Discourse on political and economic decentralisation in Britain has focused mainly around its relationship with the European Union (EU) in recent months. However, there is another matter at hand, raising the following question, as asked in the Financial Times this week:
Does London’s contribution to the national coffer justify a bid for financial freedom?
The debates around both Britain and the EU, and Britain and London, are of course intertwined. However, political and economic priorities naturally differ between the capital and, in general, the rest of the country. It is these differences that drive London’s desire for more local power vis-à-vis the rest of Britain. Mayor Boris Johnson is a big believer in London as the centre of the British economy, although his focus lies on government investment into the capital’s infrastructure and local economy rather than political decentralisation. There is, however, premise to argue that figures alone prove that London should be granted more fiscal autonomy than it currently holds. The argument stems from those that consider London to not receive full recognition for its contribution to the British economy – in both financial and political terms.
The Difficulties of Differentiation
A distinct problem with drawing an economic ring around the capital is where and how to place the boundaries. It is not so simple to draw a line between what belongs to London and what does not. The capital shares so many connections with the rest of the country, as well as Europe and the international sphere, that some serious categorisation would have to be performed in order to define ‘London’. On a more local note, how would one classify the commuting culture – i.e. those that contribute professionally to London’s economy, but do not reside within the M25? Is the M25 even a logical or useful guide to the geographical extremities of London? There are many political and socio-economic questions that need to be considered before anyone can begin to define exactly what London is. A way to go about the matter might be to ring-fence particular areas of ‘London’, such as the City, the West End and Canary Wharf, for special fiscal or monetary policy.
In Favour of Decentralisation
The figures on which the desire for an ‘economic bubble’ around London is based are reasonably convincing in most departments. Whilst national employment struggled in recent years, London created over 250,000 new jobs between the beginning of the global financial crisis in 2007 and 2012 – only the Southeast and Wales managed to create work in the same period, whereas every other geographical region saw a decline in the total number of jobs. Similarly, London’s share of national output rose 1.2 percentage points in the period 2007-2012, to 21.9. Finally, London’s productivity is second to none in Britain. Measured as gross value added per hours worked, London was 44% above the UK average for productivity in the period discussed above. All in all, it seems some are bitter about the spread of the fruits of London’s efforts to other parts of the UK, although the case for autonomy is based on control and not the sucking of funds into the capital from regions more in need of development.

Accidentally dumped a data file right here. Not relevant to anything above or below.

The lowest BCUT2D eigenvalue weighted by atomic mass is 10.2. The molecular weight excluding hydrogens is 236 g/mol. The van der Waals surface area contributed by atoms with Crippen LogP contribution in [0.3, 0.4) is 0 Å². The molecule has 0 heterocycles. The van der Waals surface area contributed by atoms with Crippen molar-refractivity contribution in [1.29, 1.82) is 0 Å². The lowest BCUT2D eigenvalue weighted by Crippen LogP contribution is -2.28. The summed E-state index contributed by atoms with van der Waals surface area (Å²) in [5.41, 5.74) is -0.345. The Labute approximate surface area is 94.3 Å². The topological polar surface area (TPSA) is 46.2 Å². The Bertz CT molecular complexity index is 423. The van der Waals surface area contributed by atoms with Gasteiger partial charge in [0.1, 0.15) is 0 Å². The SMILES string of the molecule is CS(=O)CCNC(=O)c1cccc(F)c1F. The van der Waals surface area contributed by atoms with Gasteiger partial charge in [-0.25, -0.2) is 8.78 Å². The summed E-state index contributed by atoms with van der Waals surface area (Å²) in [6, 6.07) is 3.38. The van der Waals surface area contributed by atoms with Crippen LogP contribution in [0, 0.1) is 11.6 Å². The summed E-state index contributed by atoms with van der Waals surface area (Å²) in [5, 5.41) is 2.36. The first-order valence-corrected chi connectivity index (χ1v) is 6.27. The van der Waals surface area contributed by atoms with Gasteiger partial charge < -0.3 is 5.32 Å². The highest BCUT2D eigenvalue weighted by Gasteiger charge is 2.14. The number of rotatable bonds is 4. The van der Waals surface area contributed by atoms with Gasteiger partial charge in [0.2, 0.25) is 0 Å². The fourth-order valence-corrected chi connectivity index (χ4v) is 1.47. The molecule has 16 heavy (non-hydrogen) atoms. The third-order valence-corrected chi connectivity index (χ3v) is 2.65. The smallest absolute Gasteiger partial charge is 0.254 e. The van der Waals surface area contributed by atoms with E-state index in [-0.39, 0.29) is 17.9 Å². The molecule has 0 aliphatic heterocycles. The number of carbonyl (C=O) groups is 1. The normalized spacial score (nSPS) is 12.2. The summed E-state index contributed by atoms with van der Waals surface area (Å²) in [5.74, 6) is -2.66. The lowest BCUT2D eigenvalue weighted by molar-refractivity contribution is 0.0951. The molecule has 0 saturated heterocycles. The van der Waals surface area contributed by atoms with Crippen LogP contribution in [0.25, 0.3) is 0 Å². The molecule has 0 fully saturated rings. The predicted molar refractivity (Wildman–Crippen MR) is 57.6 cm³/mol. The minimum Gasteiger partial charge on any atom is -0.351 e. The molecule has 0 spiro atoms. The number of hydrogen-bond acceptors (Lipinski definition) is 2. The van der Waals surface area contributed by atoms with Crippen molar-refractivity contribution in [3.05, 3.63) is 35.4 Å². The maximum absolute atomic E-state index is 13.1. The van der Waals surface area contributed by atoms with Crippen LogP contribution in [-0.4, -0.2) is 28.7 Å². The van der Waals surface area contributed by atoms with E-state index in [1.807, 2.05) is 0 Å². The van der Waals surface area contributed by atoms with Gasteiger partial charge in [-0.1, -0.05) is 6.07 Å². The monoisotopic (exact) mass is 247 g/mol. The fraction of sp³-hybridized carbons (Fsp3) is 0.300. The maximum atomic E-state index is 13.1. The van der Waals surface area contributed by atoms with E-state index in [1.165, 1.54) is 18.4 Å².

By comparing London to other major financial centres, proponents of increased fiscal autonomy for the capital find even more premise for their argument. This is mainly because of the nature of fund allocation to London from central government. 73.9% of local government income in London is received through a grant from the Treasury, and not from the tax – there is only one for residents, the council tax – paid by those who live in the London boroughs. This is compared to New York, where 30.9% of income is received from central government, and Paris, where the figure is just 17.5%. These statistics show a distinct lack of direct access to locally raised funds for local London authorities, something that some believe should be changed. Hence, it is argued that London authorities should be granted increased autonomy in fiscal policy, in order to ensure that the capital receives its fair share of funds. Boris Johnson believes that this is critical to the rest of the UK too, as a strong London ensures an equally competitive British economy.
How the debates surrounding London and its financial status tie in with the European referendum, due in 2017, will be interesting to keep tabs on. Gerard Lyons, Johnson’s economic advisor at the Greater London Authority, considers that what London does best – financial services, the arts, scientific research etc. – would be successful with or without the EU, but that to maintain as much power in the world’s largest free-market would, for now, be beneficial to both the UK and its capital city. Whether or not the British people decide to leave the EU, London has proven itself capable of weathering even the most vicious of storms, having emerged from the global financial crisis reasonably strong. The city’s relative power will come to the forefront of British political economy, should the socio-economic divide between London and the rest of the country continue to widen.